Summary and book reviews of The Man Who Found Time by Jack Repcheck

The Man Who Found Time

James Hutton and the Discovery of Earth's Antiquity

by Jack Repcheck

The Man Who Found Time
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  • First Published:
    Apr 2003, 256 pages
    Paperback:
    Jul 2004, 256 pages

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Book Summary

A marvelous narrative about a little-known man and the science he founded, which sparked Darwin's theory of evolution - helping to free science from the straitjacket of religious orthodoxy.

There are three men whose contributions helped free science from the straitjacket of theology. Two of the three - Nicolaus Copernicus and Charles Darwin - are widely known and heralded for their breakthroughs. The third, James Hutton, never received the same recognition, yet he profoundly changed our understanding of the earth and its dynamic forces. Hutton proved that the earth was likely millions of years old rather than the biblically determined six thousand, and that it was continuously being shaped and re-shaped by myriad everyday forces rather than one cataclysmic event.

In this expertly crafted narrative, Jack Repcheck tells the remarkable story of this Scottish gentleman farmer and how his simple observations on his small tract of land led him to a theory that was in direct confrontation with the Bible and that also provided the scientific proof that would spark Darwin's theory of evolution. It is also the story of Scotland and the Scottish Enlightenment, which brought together some of the greatest thinkers of the age, from David Hume and Adam Smith to James Watt and Erasmus Darwin. Finally, it is a story about the power of the written word. Repcheck argues that Hutton's work was lost to history because he could not describe his findings in graceful and readable prose. (Unlike Darwin's Origin of the Species, Hutton's one and only book was impenetrable.)

A marvelous narrative about a little-known man and the science he founded, The Man Who Found Time is also a parable about the power of books to shape the history of ideas.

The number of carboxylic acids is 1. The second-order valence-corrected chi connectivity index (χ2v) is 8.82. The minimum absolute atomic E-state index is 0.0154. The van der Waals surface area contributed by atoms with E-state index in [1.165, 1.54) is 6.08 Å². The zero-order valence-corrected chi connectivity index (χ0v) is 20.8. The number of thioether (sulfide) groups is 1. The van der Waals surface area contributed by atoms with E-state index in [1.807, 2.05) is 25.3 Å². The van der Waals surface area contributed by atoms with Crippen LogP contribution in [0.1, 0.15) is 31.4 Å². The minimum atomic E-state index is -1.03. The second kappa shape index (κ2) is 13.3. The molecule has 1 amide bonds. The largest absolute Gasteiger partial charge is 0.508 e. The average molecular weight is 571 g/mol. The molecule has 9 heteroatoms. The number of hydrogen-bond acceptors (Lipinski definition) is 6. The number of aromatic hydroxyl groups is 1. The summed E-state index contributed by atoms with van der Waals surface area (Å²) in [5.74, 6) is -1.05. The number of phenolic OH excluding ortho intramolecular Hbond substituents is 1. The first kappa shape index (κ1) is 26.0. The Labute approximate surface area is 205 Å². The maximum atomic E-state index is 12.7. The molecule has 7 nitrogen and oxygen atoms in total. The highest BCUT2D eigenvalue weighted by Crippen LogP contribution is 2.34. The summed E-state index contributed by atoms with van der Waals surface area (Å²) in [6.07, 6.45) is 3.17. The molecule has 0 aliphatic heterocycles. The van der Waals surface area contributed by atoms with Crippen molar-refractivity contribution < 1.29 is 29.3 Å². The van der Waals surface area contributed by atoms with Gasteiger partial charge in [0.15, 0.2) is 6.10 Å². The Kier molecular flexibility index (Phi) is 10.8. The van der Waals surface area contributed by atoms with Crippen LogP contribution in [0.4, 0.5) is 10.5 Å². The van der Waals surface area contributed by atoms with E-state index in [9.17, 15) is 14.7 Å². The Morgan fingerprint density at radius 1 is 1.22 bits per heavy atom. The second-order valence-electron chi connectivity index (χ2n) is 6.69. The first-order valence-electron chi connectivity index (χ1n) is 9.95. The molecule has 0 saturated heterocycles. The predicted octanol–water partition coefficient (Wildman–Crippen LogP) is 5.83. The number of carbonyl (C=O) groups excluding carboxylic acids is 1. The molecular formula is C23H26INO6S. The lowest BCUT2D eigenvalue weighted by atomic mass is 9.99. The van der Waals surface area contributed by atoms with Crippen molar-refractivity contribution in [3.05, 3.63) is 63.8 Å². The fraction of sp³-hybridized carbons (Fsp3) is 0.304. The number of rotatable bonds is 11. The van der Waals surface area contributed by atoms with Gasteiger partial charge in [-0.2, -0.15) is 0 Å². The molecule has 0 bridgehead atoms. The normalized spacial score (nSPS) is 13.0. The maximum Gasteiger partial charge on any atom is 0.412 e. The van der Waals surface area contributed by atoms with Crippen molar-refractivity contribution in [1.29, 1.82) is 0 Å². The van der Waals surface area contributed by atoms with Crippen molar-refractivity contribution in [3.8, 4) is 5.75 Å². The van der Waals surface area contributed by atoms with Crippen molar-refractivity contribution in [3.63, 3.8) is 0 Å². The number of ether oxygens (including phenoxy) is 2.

Looking So Far Into the Abyss of Time

On a sunny June afternoon in 1788, three gentlemen from Edinburgh, along with several farmhands, boarded a boat on a desolate Scottish beach. After clearing the waves, they began sailing south along the North Sea coast. The men were in search of a rock exposure on the battered cliffs that would prove one of the most stunning claims in the history of science—that the earth was ancient beyond calculation. In the late eighteenth century, as in all centuries since the formation of the Christian church, this was a blasphemous statement. The Scottish Presbyterian Church, the English Anglican Church, the Lutheran Church, and the Catholic Church—indeed, all Christian churches, their clergies, and their followers—believed that the earth was not even 6,000 years old. This belief was a tenet based on rigorous analysis of the Bible and other holy scriptures. ...

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Media Reviews

Publishers Weekly

In this engaging account of scientific discovery, Repcheck aims to elevate the little-known Scottish geologist James Hutton (1726-1797) into the lofty company of Copernicus, Galileo and Darwin, as one who wrested modern science from the straight jacket of religious orthodoxy.

Kirkus Reviews

Engaging...A welcome contribution to the history of science, one that merits shelving alongside Stephen Jay Gould and John McPhee.

Library Journal - Andy Wickens

Engaging and suspenseful, Repcheck's excellent biography is highly recommended for most public libraries as the most recent and most detailed account of Hutton's life and science.

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